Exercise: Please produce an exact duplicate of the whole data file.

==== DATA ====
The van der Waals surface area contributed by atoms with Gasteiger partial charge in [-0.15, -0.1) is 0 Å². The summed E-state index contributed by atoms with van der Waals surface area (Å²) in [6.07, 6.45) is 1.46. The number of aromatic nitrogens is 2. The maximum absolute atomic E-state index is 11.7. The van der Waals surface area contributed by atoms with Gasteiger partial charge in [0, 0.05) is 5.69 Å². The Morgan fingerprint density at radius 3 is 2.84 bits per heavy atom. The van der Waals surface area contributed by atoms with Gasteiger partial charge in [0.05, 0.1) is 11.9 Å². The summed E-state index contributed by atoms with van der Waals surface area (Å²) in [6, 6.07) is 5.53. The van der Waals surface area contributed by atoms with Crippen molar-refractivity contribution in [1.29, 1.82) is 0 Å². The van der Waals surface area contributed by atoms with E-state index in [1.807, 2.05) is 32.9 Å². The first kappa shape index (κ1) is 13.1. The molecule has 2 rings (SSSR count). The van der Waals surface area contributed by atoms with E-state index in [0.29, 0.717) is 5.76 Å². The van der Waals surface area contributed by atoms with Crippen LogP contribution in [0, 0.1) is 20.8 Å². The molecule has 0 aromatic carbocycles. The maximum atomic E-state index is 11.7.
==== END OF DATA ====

The van der Waals surface area contributed by atoms with Gasteiger partial charge in [-0.15, -0.1) is 0 Å². The summed E-state index contributed by atoms with van der Waals surface area (Å²) in [6.07, 6.45) is 1.46. The number of aromatic nitrogens is 2. The maximum absolute atomic E-state index is 11.7. The van der Waals surface area contributed by atoms with Gasteiger partial charge in [0, 0.05) is 5.69 Å². The Morgan fingerprint density at radius 3 is 2.84 bits per heavy atom. The van der Waals surface area contributed by atoms with Gasteiger partial charge in [0.05, 0.1) is 11.9 Å². The summed E-state index contributed by atoms with van der Waals surface area (Å²) in [6, 6.07) is 5.53. The van der Waals surface area contributed by atoms with Crippen molar-refractivity contribution in [1.29, 1.82) is 0 Å². The van der Waals surface area contributed by atoms with E-state index in [1.807, 2.05) is 32.9 Å². The first kappa shape index (κ1) is 13.1. The molecule has 2 rings (SSSR count). The van der Waals surface area contributed by atoms with E-state index in [0.29, 0.717) is 5.76 Å². The van der Waals surface area contributed by atoms with Crippen LogP contribution in [0, 0.1) is 20.8 Å². The molecule has 0 aromatic carbocycles. The maximum atomic E-state index is 11.7.